A story made the rounds last week here locally in Houston about a 32-year-old Houston man who was suing a stripper for thousands of dollars that he reportedly loaned her.
Apparently, there was a miscommunication between the two as to whether the cash should have been defined as a handout or defined as a loan. Apparently, the
john patron was unaware of the "golden rule" of strippers that if you hand them money for any reason at any time, they will generally see it as "theirs" on a go-forward basis. Truly a "buyer beware" situation for that young man.
That's why, when it comes to "who owes whom what" cases between strippers (or in this case, "stripper providers") and patrons, the Bryant McKinnie case is much easier to dissect. And I like easier.
McKinnie is an NFL offensive tackle who is probably best known in Houston for being the birthday boy at the party last fall in Baltimore where a stripper named Sweet Pea rearranged former Houston Texan Jacoby Jones's face with a jumbo-size champagne bottle.
Well, as it turns out, McKinnie's affinity for strippers is not just limited to special occasions like his birthday or bachelor parties. He semi-famously (and, at the time, allegedly) had run up a total bill for "strip club" services that exceeded $375,000, allegations that McKinnie called "bogus" at the time.
Well, as it turns out, the charges were very real (maybe McKinnie was saying the "big-ass charges," not "bogus charges"?) because McKinnie reached a settlement and was ordered to pay $150,000, according to the website re-tox.com:
Turns out Bryant McKinnie's infamous $375,000 strip club bill wasn't as "bogus" as he said it was; the 350-pound offensive tackle has finally agreed to pay for a massive chunk of the alleged debt, roughly 4,000 lap dances worth, aka $150,000.
According to new court documents, McKinnie recently struck a settlement agreement with Trick Daddy's father Charles "Pops" Young after Young sued McKinnie for $375,000 in 2012.
Young claimed McKinnie ran up the bill over a 20-month period at two of his strip clubs, including the Miami staple King of Diamonds. According to Young, McKinnie promised to pay the bill back in 2010, but never did.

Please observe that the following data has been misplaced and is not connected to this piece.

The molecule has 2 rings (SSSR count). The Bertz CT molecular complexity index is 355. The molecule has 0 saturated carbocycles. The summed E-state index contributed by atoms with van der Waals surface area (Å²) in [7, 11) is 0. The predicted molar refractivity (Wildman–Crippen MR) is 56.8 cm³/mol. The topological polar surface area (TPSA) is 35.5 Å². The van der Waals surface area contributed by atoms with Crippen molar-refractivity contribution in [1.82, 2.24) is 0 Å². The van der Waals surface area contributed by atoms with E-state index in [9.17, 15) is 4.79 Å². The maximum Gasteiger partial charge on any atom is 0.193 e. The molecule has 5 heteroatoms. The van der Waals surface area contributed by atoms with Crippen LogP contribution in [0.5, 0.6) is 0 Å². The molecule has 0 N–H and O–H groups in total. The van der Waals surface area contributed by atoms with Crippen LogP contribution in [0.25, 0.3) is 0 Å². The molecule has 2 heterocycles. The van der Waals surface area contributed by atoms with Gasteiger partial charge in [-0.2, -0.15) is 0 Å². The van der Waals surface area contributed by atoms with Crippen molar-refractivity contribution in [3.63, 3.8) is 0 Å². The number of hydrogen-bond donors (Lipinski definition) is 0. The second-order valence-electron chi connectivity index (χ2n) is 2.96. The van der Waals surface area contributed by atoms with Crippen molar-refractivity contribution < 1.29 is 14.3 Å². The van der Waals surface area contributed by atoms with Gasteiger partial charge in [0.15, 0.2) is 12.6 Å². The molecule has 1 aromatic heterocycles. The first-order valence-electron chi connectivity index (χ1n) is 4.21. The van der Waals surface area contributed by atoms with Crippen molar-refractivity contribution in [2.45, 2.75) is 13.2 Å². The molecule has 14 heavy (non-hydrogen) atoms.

(If you're into reading the actual legal document, blacksportsonline.com has it on their site.)
I say this as a staunchly heterosexual male, albeit one who doesn't spend a ton of time in strip clubs (because they're ten times as depressing as they are arousing), but I don't know of a bigger waste of cash than lap dances, and I say that from a purely financial perspective, not a moral one. (I'll let each of you decide what is and isn't morally acceptable.)
To that point, let's evaluate McKinnie's fiscal efficiency on this settlement:
* 4,000 lap dances equates to 4,000 songs and at 3:45 per song, that's 15,000 minutes. (I'm being generous with the length of a song being 3:45.)
* At $150,000 settlement, that's $10 per minute. (Imagine if we evaluated McKinnie at the $375,000 full tab amount!)
At roughly $30-$40 per lap dance (which is in the range of retail for the "basic package" for one lap dance), I think we can reasonably surmise that, at $375,000 full boat, McKinnie was receiving a whole bunch of, ahem, "extras" with his lap dances and that he's essentially being asked to at least pony up the amount for the "basic package."
So in car-wash parlance, with the settlement, McKinnie essentially gets the strip-club equivalent of the "works" at the "basic" price. Pretty good settlement on a pretty horrific investment.
By the way, if you want to boil the chronological math down, this all means that Bryant McKinnie spent 10.4 total days (like full 24-hour days) over a 20-month period getting lap dances. I think McKinnie should organize a charity event to see how long he can receive lap dances without eating, drinking or getting up to pee.
McKinnie-thon 2014! Make it happen, Sweet Pea!!
Keep the Houston Press Free... Since we started the Houston Press, it has been defined as the free, independent voice of Houston, and we would like to keep it that way. Offering our readers free access to incisive coverage of local news, food and culture. Producing stories on everything from political scandals to the hottest new bands, with gutsy reporting, stylish writing, and staffers who've won everything from the Society of Professional Journalists' Sigma Delta Chi feature-writing award to the Casey Medal for Meritorious Journalism. But with local journalism's existence under siege and advertising revenue setbacks having a larger impact, it is important now more than ever for us to rally support behind funding our local journalism. You can help by participating in our "I Support" membership program, allowing us to keep covering Houston with no paywalls.